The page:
Salmon continuing to boost Scottish economy

Bakkafrost Scotland

The Scottish aquaculture sector’s direct economic contribution is now approaching the half a billion pounds mark, a new Scottish government report has disclosed.

And it is also continuing to create new employment opportunities.

The government’s marine economy statistics for 2021 (published this week) says it has increased by 154% to £472 million over a decade, confirming the vital role of Scottish salmon which makes up 96% of the sector.

Bouncing back from Covid, the gross value added (GVA) rose 30% from £362 million between 2020 and 2021, according to the report, while employment has risen 20% over the decade.

The entire marine economy generated £4.5 billion in 2021, which is still dominated by oil and gas (£1.88 billion) although this industry has decreased by 37% over the decade.

This is followed by marine tourism (£494 million) then aquaculture, while fishing contributed £321 million to the Scottish economy and shipbuilding generated £403 million.

The figures for the salmon sector do not include the wider supply chain, which also adds hundreds of millions of pounds to the economy.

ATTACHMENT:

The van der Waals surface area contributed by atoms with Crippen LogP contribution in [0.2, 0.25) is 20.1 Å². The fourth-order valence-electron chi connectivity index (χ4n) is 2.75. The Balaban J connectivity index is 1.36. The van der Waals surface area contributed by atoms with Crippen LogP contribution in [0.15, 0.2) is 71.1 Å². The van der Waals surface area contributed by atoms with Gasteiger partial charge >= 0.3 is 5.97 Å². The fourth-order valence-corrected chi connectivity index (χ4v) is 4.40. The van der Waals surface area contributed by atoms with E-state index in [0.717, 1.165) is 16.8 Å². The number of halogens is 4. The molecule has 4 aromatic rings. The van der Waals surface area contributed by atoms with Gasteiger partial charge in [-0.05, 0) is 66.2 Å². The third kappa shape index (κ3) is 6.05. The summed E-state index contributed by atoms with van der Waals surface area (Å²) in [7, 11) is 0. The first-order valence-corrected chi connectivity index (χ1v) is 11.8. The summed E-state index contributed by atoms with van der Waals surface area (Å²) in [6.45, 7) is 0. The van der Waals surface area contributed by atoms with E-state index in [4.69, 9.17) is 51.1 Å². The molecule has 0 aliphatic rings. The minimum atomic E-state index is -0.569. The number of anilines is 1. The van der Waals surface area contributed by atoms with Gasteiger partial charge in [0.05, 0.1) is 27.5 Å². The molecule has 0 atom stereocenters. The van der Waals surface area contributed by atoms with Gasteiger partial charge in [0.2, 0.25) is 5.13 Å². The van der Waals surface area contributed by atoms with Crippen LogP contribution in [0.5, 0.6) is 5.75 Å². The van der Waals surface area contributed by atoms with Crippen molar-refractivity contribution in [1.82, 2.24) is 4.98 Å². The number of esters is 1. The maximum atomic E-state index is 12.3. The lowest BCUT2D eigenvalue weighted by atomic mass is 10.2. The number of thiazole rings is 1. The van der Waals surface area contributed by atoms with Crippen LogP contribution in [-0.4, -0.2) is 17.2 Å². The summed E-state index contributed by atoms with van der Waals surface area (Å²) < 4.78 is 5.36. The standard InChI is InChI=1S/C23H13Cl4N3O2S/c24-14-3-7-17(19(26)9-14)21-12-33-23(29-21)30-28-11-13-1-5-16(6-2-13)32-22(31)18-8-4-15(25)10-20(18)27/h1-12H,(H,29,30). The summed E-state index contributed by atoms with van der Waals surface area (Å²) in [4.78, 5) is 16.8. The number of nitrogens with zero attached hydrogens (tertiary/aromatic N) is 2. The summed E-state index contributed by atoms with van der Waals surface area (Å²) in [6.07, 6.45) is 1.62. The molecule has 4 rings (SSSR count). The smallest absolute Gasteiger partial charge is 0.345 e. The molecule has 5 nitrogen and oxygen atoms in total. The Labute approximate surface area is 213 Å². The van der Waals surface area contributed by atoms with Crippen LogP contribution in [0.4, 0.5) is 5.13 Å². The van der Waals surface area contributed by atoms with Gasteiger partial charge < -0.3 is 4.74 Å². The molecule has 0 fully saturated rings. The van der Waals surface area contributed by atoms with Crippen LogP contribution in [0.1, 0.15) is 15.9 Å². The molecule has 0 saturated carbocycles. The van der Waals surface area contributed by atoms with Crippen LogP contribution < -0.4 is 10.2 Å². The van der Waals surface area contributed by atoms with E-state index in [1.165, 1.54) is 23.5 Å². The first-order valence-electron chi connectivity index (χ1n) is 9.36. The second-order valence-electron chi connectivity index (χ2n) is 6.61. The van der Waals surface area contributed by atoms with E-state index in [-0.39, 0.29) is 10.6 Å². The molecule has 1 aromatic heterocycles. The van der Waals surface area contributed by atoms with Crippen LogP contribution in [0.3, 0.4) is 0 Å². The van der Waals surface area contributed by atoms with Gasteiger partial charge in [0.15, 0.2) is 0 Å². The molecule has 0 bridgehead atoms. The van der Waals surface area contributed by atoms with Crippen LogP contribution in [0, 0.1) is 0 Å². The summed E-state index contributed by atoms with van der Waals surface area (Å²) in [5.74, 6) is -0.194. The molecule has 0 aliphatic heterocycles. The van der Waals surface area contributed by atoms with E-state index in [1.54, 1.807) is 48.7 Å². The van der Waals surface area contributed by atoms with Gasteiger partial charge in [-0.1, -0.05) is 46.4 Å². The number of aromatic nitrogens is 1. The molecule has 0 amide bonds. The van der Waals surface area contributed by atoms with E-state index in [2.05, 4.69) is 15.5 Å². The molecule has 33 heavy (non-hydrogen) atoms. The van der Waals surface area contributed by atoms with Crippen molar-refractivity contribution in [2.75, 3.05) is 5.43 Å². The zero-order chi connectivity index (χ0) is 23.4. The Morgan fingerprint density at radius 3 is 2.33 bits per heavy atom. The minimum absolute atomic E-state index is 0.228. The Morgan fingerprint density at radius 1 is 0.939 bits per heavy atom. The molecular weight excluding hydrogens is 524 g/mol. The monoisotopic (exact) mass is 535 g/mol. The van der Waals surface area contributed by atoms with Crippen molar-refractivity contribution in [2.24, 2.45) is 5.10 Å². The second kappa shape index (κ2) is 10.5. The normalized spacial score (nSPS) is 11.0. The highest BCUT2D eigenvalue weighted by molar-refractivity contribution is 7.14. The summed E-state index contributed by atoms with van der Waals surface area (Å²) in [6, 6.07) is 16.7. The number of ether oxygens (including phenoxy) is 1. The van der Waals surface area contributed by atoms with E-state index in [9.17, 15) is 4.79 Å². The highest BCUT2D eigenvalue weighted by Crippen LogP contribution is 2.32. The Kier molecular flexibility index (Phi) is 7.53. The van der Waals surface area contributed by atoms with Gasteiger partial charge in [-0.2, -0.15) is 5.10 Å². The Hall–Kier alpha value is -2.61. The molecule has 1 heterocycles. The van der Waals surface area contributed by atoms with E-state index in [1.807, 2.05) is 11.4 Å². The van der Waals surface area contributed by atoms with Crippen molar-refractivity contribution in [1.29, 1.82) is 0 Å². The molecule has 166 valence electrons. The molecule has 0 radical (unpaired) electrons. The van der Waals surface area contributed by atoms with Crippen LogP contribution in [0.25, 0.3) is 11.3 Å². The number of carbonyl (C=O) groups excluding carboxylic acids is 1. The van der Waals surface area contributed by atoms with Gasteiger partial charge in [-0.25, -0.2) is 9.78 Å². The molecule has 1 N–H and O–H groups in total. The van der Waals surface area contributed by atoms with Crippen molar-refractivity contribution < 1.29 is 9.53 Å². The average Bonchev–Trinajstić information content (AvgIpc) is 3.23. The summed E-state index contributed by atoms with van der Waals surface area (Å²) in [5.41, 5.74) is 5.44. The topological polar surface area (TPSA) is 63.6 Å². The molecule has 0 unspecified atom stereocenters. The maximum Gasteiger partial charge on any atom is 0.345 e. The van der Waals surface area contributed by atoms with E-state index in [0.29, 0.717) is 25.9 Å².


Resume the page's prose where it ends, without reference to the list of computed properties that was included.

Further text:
There are around 2,500 direct jobs in Scottish salmon and around 10,000 indirect jobs.

Tavish Scott, chief executive of Salmon Scotland, said: “The hard work of Scotland’s salmon farmers in the Highlands and Islands directly generates £1.3 million every day for Scotland’s economy, fuelled by increasing demand for our nutritious fish at home and abroad.

“Government figures show our sector is the third biggest in the entire marine economy – larger now than fishing and shipbuilding.

He added: “We can deliver further sustainable growth with the continued support of government and more streamlined regulation, ensuring the extraordinary success story of Scottish salmon remains something we can all be incredibly proud of.”

Meanwhile, a parallel UK government report says the Scottish marine (including oil and gas) generated £4.5bn in gross value in 2021 and employed 69,800 people.

UK Fisheries Minister Mark Spencer said: “We are taking full advantage of our position as an independent coastal state outside the EU to deliver for the UK fishing industry and the coastal communities it supports.”

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